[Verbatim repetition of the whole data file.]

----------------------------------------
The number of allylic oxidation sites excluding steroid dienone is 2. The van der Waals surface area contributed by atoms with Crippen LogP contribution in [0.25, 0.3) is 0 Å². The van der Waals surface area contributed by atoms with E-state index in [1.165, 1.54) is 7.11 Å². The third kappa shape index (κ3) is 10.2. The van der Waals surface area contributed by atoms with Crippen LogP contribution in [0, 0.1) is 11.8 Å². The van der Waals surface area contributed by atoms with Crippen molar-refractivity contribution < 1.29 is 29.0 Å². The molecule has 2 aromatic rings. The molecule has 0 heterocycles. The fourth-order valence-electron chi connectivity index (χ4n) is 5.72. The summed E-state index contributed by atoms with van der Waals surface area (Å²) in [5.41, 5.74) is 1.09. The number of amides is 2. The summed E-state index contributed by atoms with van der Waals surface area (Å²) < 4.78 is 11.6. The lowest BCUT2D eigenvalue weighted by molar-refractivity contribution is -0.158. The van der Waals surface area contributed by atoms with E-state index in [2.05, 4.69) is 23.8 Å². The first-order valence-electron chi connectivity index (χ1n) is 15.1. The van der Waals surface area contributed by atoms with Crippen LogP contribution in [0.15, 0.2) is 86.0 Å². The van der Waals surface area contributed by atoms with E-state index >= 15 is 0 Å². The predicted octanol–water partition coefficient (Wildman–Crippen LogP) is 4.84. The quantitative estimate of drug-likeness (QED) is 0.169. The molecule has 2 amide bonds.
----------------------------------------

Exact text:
The number of allylic oxidation sites excluding steroid dienone is 2. The van der Waals surface area contributed by atoms with Crippen LogP contribution in [0.25, 0.3) is 0 Å². The van der Waals surface area contributed by atoms with E-state index in [1.165, 1.54) is 7.11 Å². The third kappa shape index (κ3) is 10.2. The van der Waals surface area contributed by atoms with Crippen LogP contribution in [0, 0.1) is 11.8 Å². The van der Waals surface area contributed by atoms with Crippen molar-refractivity contribution < 1.29 is 29.0 Å². The molecule has 2 aromatic rings. The molecule has 0 heterocycles. The fourth-order valence-electron chi connectivity index (χ4n) is 5.72. The summed E-state index contributed by atoms with van der Waals surface area (Å²) in [5.41, 5.74) is 1.09. The number of amides is 2. The summed E-state index contributed by atoms with van der Waals surface area (Å²) < 4.78 is 11.6. The lowest BCUT2D eigenvalue weighted by molar-refractivity contribution is -0.158. The van der Waals surface area contributed by atoms with E-state index in [2.05, 4.69) is 23.8 Å². The first-order valence-electron chi connectivity index (χ1n) is 15.1. The van der Waals surface area contributed by atoms with Crippen LogP contribution in [0.15, 0.2) is 86.0 Å². The van der Waals surface area contributed by atoms with E-state index >= 15 is 0 Å². The predicted octanol–water partition coefficient (Wildman–Crippen LogP) is 4.84. The quantitative estimate of drug-likeness (QED) is 0.169. The molecule has 2 amide bonds.